Making Sheep’s Milk Ricotta on the Losi Farm

If you want to see a traditional process of making ricotta on a sheep farm in Sicily, you have to get up early. We set the alarm for 5:00am so we could meet our friend Nino Franco at the Blue Moon Cafe in Passopisciaro. We had a quick coffee and then set out for the Losi’s farm to make it on time to see the morning milking. Nino explained it was better if we all rode in his car because we were going to need four wheel drive. We hopped into his 1988 red Fiat, which had clearly seen its share of Nino’s adventures.

After a windy twenty-five minute drive, we arrived on steep hillside near the village of Roccella Valdemone. Salvatore Losi was just sitting down in the stone shelter to begin milking one of his sheep by hand as he does every day, twice a day. Warm morning light poured through the window opening behind Salvatore, while the building echoed with the soft, dissonant chorus of about 500 bleating sheep voices. Salvatore’s hands moved in a quick rhythm as he finished expertly squeezing the milk from the first sheep into a metal bucket underneath her. He gave the sheep a little shove through the narrow opening in the stone wall in front of him which led to a separate holding area. He grabbed the next closest sheep, moved her into position and began again. It was like a choreographed  farmer/sheep dance where everyone knew their steps….milk, push, walk forward, next, milk, push, walk forward, next.  Salvatore only pivoted slightly from his stone stool and made this all look easy, but if you’ve ever tried to milk a sheep (or cow, or goat) you know that it takes a tremendous amount of practice to get more than a dribble of milk from their udders, let alone aim it into the pail.


As Salvatore worked with the sheep, his uncle Carmelo stoked the wood fire in the cheese room next door, getting ready to make the day’s fresh ricotta, tuma and pecorino. The farm was passed down from Carmelo’s father and he now runs the operation with his son Antonio, his nephew Salvatore, and Salvatore’s son Marco. Carmelo explained that he learned everything about making sheep’s milk cheeses from his father, who began leaving him in charge of cheese making at eight or nine years old.

We entered the cheese room and watched as Carmelo poured the fresh milk into a heavy copper pot and lifted it into place above the fire with a chain hoist. As Carmelo began slowly agitating the milk with a large wooden stirring instrument made of chestnut, Nino explained that only all natural yeasts are used in their cheese making process. After a while the curds began to form and Carmelo kept stirring quickly, sometimes adding a bit of hot water on top of the milk to keep the whole batch warm from top to bottom. When the curds were sufficiently formed, they hoisted the copper pot back to the floor and Carmelo reached in with both hands up to his elbows to begin scooping out the cheese and plopping it into the forms sitting on the nearby stainless steel table. Next he sprinkled a layer of whole peppercorns on top of each cheese and then firmly pressed them down to remove excess water. This first batch of cheeses would become tuma.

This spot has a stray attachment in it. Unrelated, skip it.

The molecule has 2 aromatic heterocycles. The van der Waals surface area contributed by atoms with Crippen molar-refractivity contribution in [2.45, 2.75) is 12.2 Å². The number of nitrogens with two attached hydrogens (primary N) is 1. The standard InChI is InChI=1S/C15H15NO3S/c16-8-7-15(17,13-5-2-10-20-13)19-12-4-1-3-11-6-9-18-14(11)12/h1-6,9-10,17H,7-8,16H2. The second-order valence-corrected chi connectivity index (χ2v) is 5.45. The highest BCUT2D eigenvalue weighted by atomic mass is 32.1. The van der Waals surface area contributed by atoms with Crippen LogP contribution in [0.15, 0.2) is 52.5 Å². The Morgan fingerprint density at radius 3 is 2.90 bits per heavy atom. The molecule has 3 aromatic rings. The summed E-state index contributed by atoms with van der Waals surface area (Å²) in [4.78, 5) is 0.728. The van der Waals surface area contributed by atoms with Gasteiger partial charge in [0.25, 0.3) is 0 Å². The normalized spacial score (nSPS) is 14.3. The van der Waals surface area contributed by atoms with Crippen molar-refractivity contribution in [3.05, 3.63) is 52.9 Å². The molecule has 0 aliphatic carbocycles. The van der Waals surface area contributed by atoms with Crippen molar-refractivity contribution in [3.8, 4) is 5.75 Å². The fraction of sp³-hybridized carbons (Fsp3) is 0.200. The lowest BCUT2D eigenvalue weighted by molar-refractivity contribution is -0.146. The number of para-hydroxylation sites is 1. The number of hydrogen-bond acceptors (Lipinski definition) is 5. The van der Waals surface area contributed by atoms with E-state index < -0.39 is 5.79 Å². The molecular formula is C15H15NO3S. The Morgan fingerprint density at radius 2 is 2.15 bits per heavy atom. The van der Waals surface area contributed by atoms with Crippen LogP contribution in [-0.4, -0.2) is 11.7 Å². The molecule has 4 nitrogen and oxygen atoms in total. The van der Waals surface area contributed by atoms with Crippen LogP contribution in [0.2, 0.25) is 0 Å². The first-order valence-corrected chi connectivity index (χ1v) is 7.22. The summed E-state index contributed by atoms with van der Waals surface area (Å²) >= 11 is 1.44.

The whey that is left after the tuma goes back on the heat to become the day’s fresh ricotta. We moved outside and Nino explained that in this traditional process of cheese making, nothing is wasted. The first curds become tuma or are salted and aged to make pecorino. The whey becomes ricotta. The final whey from the ricotta goes to feed the pigs or lambs. What is cleaned out of the bottom of the copper pots at the end is food for the hardworking Maremmano sheep dogs (also known as Maremmas). While we talked, Salvatore grabbed a sapling from a fig tree, whipped out a knife and began making small cuts all along the length of the branch. Apparently there is something special about the way the fig branch interacts with the whey that helps the ricotta curds form. We returned to the cheese room and Carmelo began stirring again with the fig branch. “It’s like an art.”, Nino said, “because they have to listen while they stir. They learn to hear how the sounds change when the ricotta is becoming more solid, so they can remove it from the heat at just the right moment.”


As that musical cheese moment arrived, Carmelo again moved the copper pot from the fire and scooped out the ricotta curds into their forms. Nino and Marco quickly gathered plates, spoons, fresh bread, and a giant ladle. They filled each plate with a mound of soft, warm ricotta, tore pieces of bread over the top, and handed us spoons. I’ve tasted fresh ricotta from the markets and formaggerias in Sicily, but this was a whole other level of cheese heaven. We stood slurping up this delicious breakfast and as Salvatore opened the pen so their flock could head down the mountain for the day of grazing. We watched as the sheep ran together along with their protectors, the Maremmano.

Salvatore explained that the sheep and dogs knew exactly where to go and could all travel alone to the fields across the ridge. The dogs live with the sheep, follow them, protect them, sleep with them. “These dogs are extremely intelligent animals.”, he said. “If they could speak, they would be smarter than most humans.”

As the warm ricotta and fresh bread hit my belly, I looked over the valley at the flock of sheep dotting the green hillside with hundreds of white flecks. The morning sun gave Mount Etna a warm glow in the distance. I took a deep breath and in that moment on the Losi Farm, everything seemed right with the world.